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South tests own ship-to-ship missile

Aug 27,2003
South Korea successfully tested a ship-to-ship cruise missile last week, the Ministry of Defense said yesterday. The missile, built in Korea, has a range of 150 kilometers (93 miles).
The missile system is a modified version of the Harpoon, a system developed by McDonnell Douglas of the United States in the 1970s, the ministry said. Harpoon has a range of 130 kilometers. The Agency for Defense Development, the defense ministry’s research arm, conducted the test Thursday in the waters east of the peninsula, the ministry said. During the test, the missile accurately hit the target ship 70 kilometers away, it added.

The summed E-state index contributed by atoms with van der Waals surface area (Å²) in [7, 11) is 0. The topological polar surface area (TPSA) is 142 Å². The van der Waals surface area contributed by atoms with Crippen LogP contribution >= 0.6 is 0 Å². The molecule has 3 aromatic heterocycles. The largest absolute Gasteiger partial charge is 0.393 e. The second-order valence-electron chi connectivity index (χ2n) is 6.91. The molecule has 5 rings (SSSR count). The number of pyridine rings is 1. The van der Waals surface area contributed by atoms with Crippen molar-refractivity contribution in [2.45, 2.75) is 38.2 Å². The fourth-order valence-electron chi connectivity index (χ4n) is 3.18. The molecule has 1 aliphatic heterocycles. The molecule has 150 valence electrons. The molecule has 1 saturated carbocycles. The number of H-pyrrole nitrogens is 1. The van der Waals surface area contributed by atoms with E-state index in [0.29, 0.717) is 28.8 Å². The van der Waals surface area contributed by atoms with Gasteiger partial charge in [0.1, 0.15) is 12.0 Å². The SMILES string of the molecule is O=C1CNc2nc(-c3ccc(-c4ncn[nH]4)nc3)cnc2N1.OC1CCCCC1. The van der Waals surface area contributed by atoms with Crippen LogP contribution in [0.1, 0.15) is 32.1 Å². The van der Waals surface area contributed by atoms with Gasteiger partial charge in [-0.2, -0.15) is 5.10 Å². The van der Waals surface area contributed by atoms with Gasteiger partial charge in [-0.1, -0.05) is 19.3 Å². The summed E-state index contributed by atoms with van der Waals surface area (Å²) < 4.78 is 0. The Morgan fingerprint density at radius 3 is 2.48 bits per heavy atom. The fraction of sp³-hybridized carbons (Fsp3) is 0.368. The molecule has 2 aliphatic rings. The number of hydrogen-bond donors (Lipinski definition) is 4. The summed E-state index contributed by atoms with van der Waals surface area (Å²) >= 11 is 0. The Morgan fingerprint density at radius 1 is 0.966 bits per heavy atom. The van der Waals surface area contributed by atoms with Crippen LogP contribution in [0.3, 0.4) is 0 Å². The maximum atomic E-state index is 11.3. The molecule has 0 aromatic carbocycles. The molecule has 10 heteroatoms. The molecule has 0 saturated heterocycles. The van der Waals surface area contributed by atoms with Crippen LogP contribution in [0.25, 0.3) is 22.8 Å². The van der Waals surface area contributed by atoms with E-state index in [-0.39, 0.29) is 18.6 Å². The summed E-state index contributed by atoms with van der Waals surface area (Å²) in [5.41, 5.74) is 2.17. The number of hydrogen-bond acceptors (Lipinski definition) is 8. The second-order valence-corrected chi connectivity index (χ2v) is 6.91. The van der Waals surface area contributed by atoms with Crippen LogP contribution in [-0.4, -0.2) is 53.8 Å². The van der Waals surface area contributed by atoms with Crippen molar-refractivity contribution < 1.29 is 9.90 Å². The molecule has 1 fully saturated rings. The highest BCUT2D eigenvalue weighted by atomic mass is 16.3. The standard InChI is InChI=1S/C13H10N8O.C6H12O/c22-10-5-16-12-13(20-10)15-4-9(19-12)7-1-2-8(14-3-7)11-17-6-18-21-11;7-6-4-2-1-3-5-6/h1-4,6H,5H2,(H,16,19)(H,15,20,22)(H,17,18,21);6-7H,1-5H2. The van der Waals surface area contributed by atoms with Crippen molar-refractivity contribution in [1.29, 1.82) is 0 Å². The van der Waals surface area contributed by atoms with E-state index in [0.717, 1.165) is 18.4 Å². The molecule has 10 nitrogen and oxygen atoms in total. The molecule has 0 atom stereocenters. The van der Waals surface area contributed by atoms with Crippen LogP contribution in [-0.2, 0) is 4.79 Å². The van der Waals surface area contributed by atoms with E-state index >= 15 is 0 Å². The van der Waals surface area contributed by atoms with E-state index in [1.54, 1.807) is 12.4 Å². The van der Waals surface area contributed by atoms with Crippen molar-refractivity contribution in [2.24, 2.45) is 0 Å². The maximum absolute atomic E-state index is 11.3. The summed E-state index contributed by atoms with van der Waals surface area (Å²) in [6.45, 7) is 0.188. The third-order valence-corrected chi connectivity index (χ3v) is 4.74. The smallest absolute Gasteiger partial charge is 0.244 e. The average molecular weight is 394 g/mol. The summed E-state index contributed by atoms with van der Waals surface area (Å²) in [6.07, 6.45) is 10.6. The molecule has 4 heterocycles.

The agency has been testing the new missile for some time. It had successfully test-fired three missiles equipped with mock warheads.
“The successful test-launch of the indigenous ship-to-ship missile is particularly meaningful,” a military source said. “That means we will be able to have technology to produce our own cruise missile system compatible with the U.S.-made Tomahawk.”
South Korea is seeking to deploy the new cruise missiles in its next generation of destroyers if the system passes a feasibility study and cost comparison.
A missile system in 1980, code-named Haeryong, was never put into mass production because of technical problems. South Korea has been importing missiles, mainly from the United States, since then. The defense development agency resumed the project in 1998 because of the high price of U.S.-built ship-to-ship missiles.


by Lee Young-jong


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